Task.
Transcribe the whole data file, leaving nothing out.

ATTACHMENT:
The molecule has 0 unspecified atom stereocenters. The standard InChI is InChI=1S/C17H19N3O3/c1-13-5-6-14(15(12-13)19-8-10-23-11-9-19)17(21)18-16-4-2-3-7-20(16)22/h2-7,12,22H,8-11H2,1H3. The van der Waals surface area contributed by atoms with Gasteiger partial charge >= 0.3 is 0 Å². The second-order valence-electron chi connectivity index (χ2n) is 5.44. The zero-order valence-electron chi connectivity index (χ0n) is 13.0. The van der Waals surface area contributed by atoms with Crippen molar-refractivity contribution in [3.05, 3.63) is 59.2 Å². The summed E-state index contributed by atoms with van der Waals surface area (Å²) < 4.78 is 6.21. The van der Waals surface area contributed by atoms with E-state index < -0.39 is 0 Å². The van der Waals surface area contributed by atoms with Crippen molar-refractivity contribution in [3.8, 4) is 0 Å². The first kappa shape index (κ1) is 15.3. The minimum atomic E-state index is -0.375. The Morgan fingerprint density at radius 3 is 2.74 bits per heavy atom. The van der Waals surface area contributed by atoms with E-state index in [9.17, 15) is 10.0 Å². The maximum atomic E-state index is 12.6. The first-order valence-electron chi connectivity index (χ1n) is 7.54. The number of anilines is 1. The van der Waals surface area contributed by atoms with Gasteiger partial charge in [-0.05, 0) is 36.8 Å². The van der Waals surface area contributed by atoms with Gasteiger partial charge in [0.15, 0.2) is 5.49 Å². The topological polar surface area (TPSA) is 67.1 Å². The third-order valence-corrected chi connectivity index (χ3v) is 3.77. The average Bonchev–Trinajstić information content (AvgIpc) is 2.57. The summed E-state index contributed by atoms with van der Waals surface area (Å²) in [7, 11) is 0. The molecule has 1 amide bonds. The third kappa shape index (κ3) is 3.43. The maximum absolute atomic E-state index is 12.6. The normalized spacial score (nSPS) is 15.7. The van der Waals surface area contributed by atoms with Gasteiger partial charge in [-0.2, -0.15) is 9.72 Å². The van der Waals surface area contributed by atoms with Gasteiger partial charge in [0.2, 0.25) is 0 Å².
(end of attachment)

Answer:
The molecule has 0 unspecified atom stereocenters. The standard InChI is InChI=1S/C17H19N3O3/c1-13-5-6-14(15(12-13)19-8-10-23-11-9-19)17(21)18-16-4-2-3-7-20(16)22/h2-7,12,22H,8-11H2,1H3. The van der Waals surface area contributed by atoms with Gasteiger partial charge >= 0.3 is 0 Å². The second-order valence-electron chi connectivity index (χ2n) is 5.44. The zero-order valence-electron chi connectivity index (χ0n) is 13.0. The van der Waals surface area contributed by atoms with Crippen molar-refractivity contribution in [3.05, 3.63) is 59.2 Å². The summed E-state index contributed by atoms with van der Waals surface area (Å²) < 4.78 is 6.21. The van der Waals surface area contributed by atoms with E-state index < -0.39 is 0 Å². The van der Waals surface area contributed by atoms with Crippen molar-refractivity contribution in [3.8, 4) is 0 Å². The first kappa shape index (κ1) is 15.3. The minimum atomic E-state index is -0.375. The Morgan fingerprint density at radius 3 is 2.74 bits per heavy atom. The van der Waals surface area contributed by atoms with E-state index in [9.17, 15) is 10.0 Å². The maximum atomic E-state index is 12.6. The first-order valence-electron chi connectivity index (χ1n) is 7.54. The number of anilines is 1. The van der Waals surface area contributed by atoms with Gasteiger partial charge in [-0.05, 0) is 36.8 Å². The van der Waals surface area contributed by atoms with Gasteiger partial charge in [0.15, 0.2) is 5.49 Å². The topological polar surface area (TPSA) is 67.1 Å². The third-order valence-corrected chi connectivity index (χ3v) is 3.77. The average Bonchev–Trinajstić information content (AvgIpc) is 2.57. The summed E-state index contributed by atoms with van der Waals surface area (Å²) in [7, 11) is 0. The molecule has 1 amide bonds. The third kappa shape index (κ3) is 3.43. The maximum absolute atomic E-state index is 12.6. The normalized spacial score (nSPS) is 15.7. The van der Waals surface area contributed by atoms with Gasteiger partial charge in [-0.2, -0.15) is 9.72 Å². The van der Waals surface area contributed by atoms with Gasteiger partial charge in [0.2, 0.25) is 0 Å².